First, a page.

When I was ten my parents bought me a bike to get to school 3 miles away. This powerful gift widened my world and social contacts.
Twenty years later, I provided through PLAN Australia, a bicycle to a family I sponsored in Indonesia. Two years later, with a guide from PLAN’s office, my wife and I visited our Foster Child and family at Buwakan, 15 kilometres from Jogjakarta, on the slopes of Mt Merapi.
Leaving the taxi at the main ‘road’ we spent an hour stumbling up rough tracks to the village. We were shown the village concrete mandi (toilets and washrooms) and water tanks built with sponsors’ funds. Meeting the family of mother, older brother and a very shy 10 year old boy, we were ushered into a single rattan room, earthen floor on which the family placed straw mats to sleep, open windows and a divider to the kitchen area from which the bare breasted mother issued forth all manner of foods which were placed for our hospitality on a vinyl folding card table provided by the village headman. The table leaned with dishes of rice and goat meat, krupuk, fried bananas, mangosteens, and freshly opened coconuts replete with (just for us) plastic bendy straws!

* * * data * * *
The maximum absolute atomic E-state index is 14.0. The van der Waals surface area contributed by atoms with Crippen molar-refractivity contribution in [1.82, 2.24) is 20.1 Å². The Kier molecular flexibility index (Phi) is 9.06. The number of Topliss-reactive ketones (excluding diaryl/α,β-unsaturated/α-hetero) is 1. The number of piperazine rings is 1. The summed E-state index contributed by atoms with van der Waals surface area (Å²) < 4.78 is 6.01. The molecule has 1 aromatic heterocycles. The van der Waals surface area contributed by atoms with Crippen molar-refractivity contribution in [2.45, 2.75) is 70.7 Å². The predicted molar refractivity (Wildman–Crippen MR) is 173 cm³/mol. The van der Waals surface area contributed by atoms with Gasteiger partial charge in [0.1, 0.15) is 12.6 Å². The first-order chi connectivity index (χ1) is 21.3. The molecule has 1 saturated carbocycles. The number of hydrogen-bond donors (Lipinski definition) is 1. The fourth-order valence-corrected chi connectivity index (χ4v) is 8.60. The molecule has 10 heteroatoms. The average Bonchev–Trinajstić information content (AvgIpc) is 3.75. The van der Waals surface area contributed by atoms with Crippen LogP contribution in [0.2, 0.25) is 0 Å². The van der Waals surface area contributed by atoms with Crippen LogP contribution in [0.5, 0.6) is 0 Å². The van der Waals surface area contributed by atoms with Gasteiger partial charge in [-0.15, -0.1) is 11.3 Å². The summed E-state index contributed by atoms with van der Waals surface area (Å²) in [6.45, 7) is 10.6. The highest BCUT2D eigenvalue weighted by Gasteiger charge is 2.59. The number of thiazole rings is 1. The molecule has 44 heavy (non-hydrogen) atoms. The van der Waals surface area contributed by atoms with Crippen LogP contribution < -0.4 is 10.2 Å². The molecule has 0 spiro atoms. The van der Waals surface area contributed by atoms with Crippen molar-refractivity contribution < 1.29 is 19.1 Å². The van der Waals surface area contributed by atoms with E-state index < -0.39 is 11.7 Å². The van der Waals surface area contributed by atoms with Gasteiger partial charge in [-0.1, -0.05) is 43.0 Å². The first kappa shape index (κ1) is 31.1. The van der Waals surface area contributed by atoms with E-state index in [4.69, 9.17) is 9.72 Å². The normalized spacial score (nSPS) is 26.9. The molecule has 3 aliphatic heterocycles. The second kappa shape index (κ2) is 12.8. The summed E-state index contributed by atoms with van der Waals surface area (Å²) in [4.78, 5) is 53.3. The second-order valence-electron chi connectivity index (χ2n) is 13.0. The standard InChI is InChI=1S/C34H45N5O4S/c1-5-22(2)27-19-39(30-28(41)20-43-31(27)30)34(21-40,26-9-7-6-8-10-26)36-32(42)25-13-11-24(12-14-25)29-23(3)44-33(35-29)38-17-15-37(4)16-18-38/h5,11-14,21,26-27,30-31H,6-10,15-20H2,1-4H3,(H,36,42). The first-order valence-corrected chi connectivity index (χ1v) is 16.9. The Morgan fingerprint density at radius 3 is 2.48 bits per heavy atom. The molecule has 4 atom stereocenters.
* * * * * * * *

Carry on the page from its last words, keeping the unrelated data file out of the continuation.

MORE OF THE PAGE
The village teacher proudly showed the school books and the bike our money had provided. It was the only way the child could get to school 10 kilometres away.
I have often wondered if he had, years later, ridden it into Jogjakarta to join the anti-Suharto protests. It would have been a just use of our gift.